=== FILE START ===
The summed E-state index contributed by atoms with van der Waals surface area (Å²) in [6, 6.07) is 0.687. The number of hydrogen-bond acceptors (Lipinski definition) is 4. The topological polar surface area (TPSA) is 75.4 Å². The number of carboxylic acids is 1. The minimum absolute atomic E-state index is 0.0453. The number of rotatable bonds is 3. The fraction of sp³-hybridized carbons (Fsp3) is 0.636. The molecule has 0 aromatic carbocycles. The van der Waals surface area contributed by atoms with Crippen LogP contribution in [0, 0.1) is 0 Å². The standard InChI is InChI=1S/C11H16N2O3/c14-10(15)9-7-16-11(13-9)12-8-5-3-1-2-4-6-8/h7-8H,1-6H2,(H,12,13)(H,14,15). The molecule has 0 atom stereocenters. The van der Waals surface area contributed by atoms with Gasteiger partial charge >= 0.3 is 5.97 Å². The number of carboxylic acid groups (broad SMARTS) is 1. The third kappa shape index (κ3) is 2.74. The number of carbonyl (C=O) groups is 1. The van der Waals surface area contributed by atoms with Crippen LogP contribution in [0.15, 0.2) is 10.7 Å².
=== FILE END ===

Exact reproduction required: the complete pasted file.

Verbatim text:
The summed E-state index contributed by atoms with van der Waals surface area (Å²) in [6, 6.07) is 0.687. The number of hydrogen-bond acceptors (Lipinski definition) is 4. The topological polar surface area (TPSA) is 75.4 Å². The number of carboxylic acids is 1. The minimum absolute atomic E-state index is 0.0453. The number of rotatable bonds is 3. The fraction of sp³-hybridized carbons (Fsp3) is 0.636. The molecule has 0 aromatic carbocycles. The van der Waals surface area contributed by atoms with Crippen LogP contribution in [0, 0.1) is 0 Å². The standard InChI is InChI=1S/C11H16N2O3/c14-10(15)9-7-16-11(13-9)12-8-5-3-1-2-4-6-8/h7-8H,1-6H2,(H,12,13)(H,14,15). The molecule has 0 atom stereocenters. The van der Waals surface area contributed by atoms with Gasteiger partial charge >= 0.3 is 5.97 Å². The number of carboxylic acid groups (broad SMARTS) is 1. The third kappa shape index (κ3) is 2.74. The number of carbonyl (C=O) groups is 1. The van der Waals surface area contributed by atoms with Crippen LogP contribution in [0.15, 0.2) is 10.7 Å².